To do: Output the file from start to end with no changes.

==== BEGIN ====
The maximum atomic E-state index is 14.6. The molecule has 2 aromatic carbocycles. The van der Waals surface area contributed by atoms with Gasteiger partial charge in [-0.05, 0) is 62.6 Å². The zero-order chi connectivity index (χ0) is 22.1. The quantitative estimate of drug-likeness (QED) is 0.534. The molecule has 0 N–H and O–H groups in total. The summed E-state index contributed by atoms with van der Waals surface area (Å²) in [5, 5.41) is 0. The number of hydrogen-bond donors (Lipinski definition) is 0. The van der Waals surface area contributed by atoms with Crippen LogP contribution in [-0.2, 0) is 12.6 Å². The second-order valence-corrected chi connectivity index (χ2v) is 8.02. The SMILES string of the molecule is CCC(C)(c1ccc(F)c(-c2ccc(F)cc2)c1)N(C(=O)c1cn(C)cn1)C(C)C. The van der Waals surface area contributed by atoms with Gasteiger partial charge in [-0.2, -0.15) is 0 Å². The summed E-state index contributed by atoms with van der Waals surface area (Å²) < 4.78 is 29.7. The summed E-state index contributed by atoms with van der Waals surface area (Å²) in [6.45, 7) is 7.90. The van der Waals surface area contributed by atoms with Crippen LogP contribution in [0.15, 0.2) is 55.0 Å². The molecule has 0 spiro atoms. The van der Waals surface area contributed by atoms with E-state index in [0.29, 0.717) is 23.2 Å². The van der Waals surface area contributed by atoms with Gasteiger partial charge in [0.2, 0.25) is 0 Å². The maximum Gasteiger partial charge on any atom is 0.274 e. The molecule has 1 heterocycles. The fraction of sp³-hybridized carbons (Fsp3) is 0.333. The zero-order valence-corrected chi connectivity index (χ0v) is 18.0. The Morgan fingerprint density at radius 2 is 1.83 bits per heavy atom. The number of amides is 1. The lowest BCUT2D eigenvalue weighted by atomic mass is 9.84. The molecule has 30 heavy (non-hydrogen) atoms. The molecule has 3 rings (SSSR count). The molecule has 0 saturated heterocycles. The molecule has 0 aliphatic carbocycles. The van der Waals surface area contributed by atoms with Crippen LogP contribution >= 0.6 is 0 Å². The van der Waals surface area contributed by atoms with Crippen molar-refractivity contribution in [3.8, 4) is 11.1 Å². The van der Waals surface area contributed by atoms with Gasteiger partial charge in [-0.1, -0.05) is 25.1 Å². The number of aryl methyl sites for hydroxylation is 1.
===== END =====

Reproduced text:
The maximum atomic E-state index is 14.6. The molecule has 2 aromatic carbocycles. The van der Waals surface area contributed by atoms with Gasteiger partial charge in [-0.05, 0) is 62.6 Å². The zero-order chi connectivity index (χ0) is 22.1. The quantitative estimate of drug-likeness (QED) is 0.534. The molecule has 0 N–H and O–H groups in total. The summed E-state index contributed by atoms with van der Waals surface area (Å²) in [5, 5.41) is 0. The number of hydrogen-bond donors (Lipinski definition) is 0. The van der Waals surface area contributed by atoms with Crippen LogP contribution in [-0.2, 0) is 12.6 Å². The second-order valence-corrected chi connectivity index (χ2v) is 8.02. The SMILES string of the molecule is CCC(C)(c1ccc(F)c(-c2ccc(F)cc2)c1)N(C(=O)c1cn(C)cn1)C(C)C. The van der Waals surface area contributed by atoms with Gasteiger partial charge in [-0.2, -0.15) is 0 Å². The summed E-state index contributed by atoms with van der Waals surface area (Å²) < 4.78 is 29.7. The summed E-state index contributed by atoms with van der Waals surface area (Å²) in [6.45, 7) is 7.90. The van der Waals surface area contributed by atoms with Crippen LogP contribution in [0.15, 0.2) is 55.0 Å². The molecule has 0 spiro atoms. The van der Waals surface area contributed by atoms with E-state index in [0.29, 0.717) is 23.2 Å². The van der Waals surface area contributed by atoms with Gasteiger partial charge in [0.2, 0.25) is 0 Å². The maximum Gasteiger partial charge on any atom is 0.274 e. The molecule has 1 heterocycles. The fraction of sp³-hybridized carbons (Fsp3) is 0.333. The zero-order valence-corrected chi connectivity index (χ0v) is 18.0. The Morgan fingerprint density at radius 2 is 1.83 bits per heavy atom. The number of amides is 1. The lowest BCUT2D eigenvalue weighted by atomic mass is 9.84. The molecule has 30 heavy (non-hydrogen) atoms. The molecule has 3 rings (SSSR count). The molecule has 0 saturated heterocycles. The molecule has 0 aliphatic carbocycles. The van der Waals surface area contributed by atoms with Crippen LogP contribution >= 0.6 is 0 Å². The van der Waals surface area contributed by atoms with Crippen molar-refractivity contribution in [3.8, 4) is 11.1 Å². The van der Waals surface area contributed by atoms with Gasteiger partial charge in [-0.1, -0.05) is 25.1 Å². The number of aryl methyl sites for hydroxylation is 1.